Indiana became one of the most controversial states in America when it recently passed a bill allowing discrimination on religious grounds against the LGBT community. That discriminatory law in Indiana may have opened a can of worms that the creators of the new law didn’t envision. Bill Levin created the ‘first Church of Cannabis’ based off of that same law, claiming that the new law protects his church and it’s goers from prosecution in Indiana for marijuana because marijuana is part of their deeply held religious belief. At first church members were going to actually toke up at church services, but after threats from the police, church organizers decided to hold services that didn’t include consumption of marijuana.
Church organizers said that they would rather challenge Indiana’s new law in civil court, not criminal court. I know that bummed a lot of people out, but in the grand scheme of things, I think it was the right decision. It would be much harder to win the hearts and minds of Indiana’s public after there were arrests compared to a civil legal challenge. That civil legal challenge came yesterday when church organizers announced that they have filed a lawsuit in an attempt to try to end marijuana prohibition in Indiana, at least for religious purposes. Per the Indy Star:
By filing its highly anticipated religious liberty claim Wednesday, the First Church of Cannabis has put the question everyone’s been wondering about in the hands of the court:
Is this a real religion?
And does it have a protected right to practice legitimate beliefs?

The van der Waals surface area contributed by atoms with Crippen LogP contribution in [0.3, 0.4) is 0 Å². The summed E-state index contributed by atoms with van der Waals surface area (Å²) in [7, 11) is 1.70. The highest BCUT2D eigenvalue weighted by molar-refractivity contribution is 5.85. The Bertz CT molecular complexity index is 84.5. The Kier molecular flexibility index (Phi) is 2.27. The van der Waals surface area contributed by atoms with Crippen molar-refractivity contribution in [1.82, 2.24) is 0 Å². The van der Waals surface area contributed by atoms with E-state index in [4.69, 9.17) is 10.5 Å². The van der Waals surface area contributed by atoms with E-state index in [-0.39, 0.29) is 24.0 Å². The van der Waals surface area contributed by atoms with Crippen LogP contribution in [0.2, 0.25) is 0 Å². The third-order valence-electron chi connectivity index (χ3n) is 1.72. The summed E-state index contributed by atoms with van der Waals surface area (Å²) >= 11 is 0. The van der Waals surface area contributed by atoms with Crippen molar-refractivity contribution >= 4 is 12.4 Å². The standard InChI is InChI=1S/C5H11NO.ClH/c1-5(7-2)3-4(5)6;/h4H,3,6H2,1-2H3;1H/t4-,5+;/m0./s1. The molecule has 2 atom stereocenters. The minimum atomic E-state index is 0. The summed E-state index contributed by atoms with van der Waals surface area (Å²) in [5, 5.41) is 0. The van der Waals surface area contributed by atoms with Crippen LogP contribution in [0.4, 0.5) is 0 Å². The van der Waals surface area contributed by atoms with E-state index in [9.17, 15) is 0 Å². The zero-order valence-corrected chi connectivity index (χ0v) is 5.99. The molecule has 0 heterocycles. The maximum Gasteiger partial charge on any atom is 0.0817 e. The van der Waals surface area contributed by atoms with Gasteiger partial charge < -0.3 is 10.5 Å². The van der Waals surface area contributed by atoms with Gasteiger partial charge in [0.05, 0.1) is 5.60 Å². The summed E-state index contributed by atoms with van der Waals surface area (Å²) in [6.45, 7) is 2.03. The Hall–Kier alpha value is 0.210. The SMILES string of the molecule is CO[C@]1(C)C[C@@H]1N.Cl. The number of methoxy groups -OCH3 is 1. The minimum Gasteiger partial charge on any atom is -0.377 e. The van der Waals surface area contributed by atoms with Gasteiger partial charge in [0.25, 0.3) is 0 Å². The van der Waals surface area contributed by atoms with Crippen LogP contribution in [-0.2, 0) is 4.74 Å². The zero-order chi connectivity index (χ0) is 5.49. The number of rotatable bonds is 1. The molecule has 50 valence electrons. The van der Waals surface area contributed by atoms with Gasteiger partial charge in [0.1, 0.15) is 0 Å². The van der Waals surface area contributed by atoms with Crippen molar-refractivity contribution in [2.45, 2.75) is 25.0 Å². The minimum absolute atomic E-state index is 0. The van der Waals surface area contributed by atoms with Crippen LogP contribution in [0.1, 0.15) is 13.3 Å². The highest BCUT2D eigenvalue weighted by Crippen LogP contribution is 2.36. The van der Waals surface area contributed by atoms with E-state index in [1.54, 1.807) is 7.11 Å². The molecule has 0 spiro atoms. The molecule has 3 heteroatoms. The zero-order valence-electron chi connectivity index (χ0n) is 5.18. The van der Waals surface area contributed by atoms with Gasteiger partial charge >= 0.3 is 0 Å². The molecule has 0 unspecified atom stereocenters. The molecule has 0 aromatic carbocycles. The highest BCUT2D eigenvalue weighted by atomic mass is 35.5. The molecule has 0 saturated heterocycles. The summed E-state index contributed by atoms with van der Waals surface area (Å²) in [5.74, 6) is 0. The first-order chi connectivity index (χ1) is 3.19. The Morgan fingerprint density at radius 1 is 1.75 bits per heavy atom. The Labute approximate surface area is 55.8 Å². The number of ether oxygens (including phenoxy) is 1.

Some legal experts remain skeptical that the cannabis church’s challenge of Indiana’s marijuana laws will survive for long in front of a judge. But the case focuses on — if a bit unusually — some of the weighty complexities of religious liberty claims and raises lingering questions over how Indiana’s new Religious Freedom Restoration Act can and can’t be used.
I just hope this lawsuit gets a fair shake. Because it involves marijuana, there will be outrage. However, this case should be decided based off of legal reasoning, not emotion. Indiana’s Religious Freedom Restoration Act is very broad, and allows many, many things if it’s in the name of religion, even outright discrimination. Marijuana consumption in Indiana, religious or otherwise, doesn’t harm anyone. People are saying that Indiana has to draw a line in the sand, and that the law isn’t as far reaching as the organizers of the Church of Cannabis claim. However, if there’s going to be a line drawn in the sand, I don’t see how that line doesn’t allow cannabis consumption,which hurts no one, but allows almost limitless discrimination, which obviously harms many. I will definitely be keeping a close eye on this case.